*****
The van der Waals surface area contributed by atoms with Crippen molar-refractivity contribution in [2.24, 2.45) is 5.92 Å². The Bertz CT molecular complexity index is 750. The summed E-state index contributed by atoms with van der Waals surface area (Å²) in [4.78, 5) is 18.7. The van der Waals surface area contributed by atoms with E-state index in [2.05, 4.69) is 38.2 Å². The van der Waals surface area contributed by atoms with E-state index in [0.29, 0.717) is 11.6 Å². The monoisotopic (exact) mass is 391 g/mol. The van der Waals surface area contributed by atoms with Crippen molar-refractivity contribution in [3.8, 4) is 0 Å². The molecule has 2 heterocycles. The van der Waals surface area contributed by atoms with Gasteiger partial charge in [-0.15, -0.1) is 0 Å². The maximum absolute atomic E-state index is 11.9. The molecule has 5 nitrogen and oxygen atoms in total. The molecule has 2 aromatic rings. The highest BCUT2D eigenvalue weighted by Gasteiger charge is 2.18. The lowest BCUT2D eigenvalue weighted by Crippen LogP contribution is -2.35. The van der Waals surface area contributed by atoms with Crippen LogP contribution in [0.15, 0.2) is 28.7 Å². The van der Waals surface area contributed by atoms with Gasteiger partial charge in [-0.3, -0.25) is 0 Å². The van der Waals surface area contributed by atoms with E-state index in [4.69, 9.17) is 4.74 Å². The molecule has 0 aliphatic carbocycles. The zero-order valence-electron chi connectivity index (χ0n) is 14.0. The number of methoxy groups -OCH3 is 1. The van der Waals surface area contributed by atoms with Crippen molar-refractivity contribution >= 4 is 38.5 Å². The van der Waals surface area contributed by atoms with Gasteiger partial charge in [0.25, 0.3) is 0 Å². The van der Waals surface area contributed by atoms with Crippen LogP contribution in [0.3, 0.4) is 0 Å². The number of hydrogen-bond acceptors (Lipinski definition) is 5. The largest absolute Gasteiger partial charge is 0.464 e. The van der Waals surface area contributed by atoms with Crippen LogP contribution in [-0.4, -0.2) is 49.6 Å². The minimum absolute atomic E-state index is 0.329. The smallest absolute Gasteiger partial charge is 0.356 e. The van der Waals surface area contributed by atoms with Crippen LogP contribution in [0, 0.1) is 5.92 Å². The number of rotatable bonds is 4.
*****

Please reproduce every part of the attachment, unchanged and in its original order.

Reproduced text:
The van der Waals surface area contributed by atoms with Crippen molar-refractivity contribution in [2.24, 2.45) is 5.92 Å². The Bertz CT molecular complexity index is 750. The summed E-state index contributed by atoms with van der Waals surface area (Å²) in [4.78, 5) is 18.7. The van der Waals surface area contributed by atoms with E-state index in [2.05, 4.69) is 38.2 Å². The van der Waals surface area contributed by atoms with E-state index in [0.29, 0.717) is 11.6 Å². The monoisotopic (exact) mass is 391 g/mol. The van der Waals surface area contributed by atoms with Crippen molar-refractivity contribution in [3.8, 4) is 0 Å². The molecule has 2 heterocycles. The van der Waals surface area contributed by atoms with Gasteiger partial charge in [-0.15, -0.1) is 0 Å². The maximum absolute atomic E-state index is 11.9. The molecule has 5 nitrogen and oxygen atoms in total. The molecule has 2 aromatic rings. The highest BCUT2D eigenvalue weighted by Gasteiger charge is 2.18. The lowest BCUT2D eigenvalue weighted by Crippen LogP contribution is -2.35. The van der Waals surface area contributed by atoms with Crippen LogP contribution in [0.15, 0.2) is 28.7 Å². The van der Waals surface area contributed by atoms with Gasteiger partial charge in [-0.3, -0.25) is 0 Å². The van der Waals surface area contributed by atoms with E-state index in [4.69, 9.17) is 4.74 Å². The molecule has 0 aliphatic carbocycles. The zero-order valence-electron chi connectivity index (χ0n) is 14.0. The number of methoxy groups -OCH3 is 1. The van der Waals surface area contributed by atoms with Crippen molar-refractivity contribution >= 4 is 38.5 Å². The van der Waals surface area contributed by atoms with Gasteiger partial charge in [0.25, 0.3) is 0 Å². The van der Waals surface area contributed by atoms with Crippen LogP contribution in [0.3, 0.4) is 0 Å². The number of hydrogen-bond acceptors (Lipinski definition) is 5. The largest absolute Gasteiger partial charge is 0.464 e. The van der Waals surface area contributed by atoms with Crippen LogP contribution in [-0.4, -0.2) is 49.6 Å². The minimum absolute atomic E-state index is 0.329. The smallest absolute Gasteiger partial charge is 0.356 e. The van der Waals surface area contributed by atoms with Crippen LogP contribution in [0, 0.1) is 5.92 Å². The number of rotatable bonds is 4.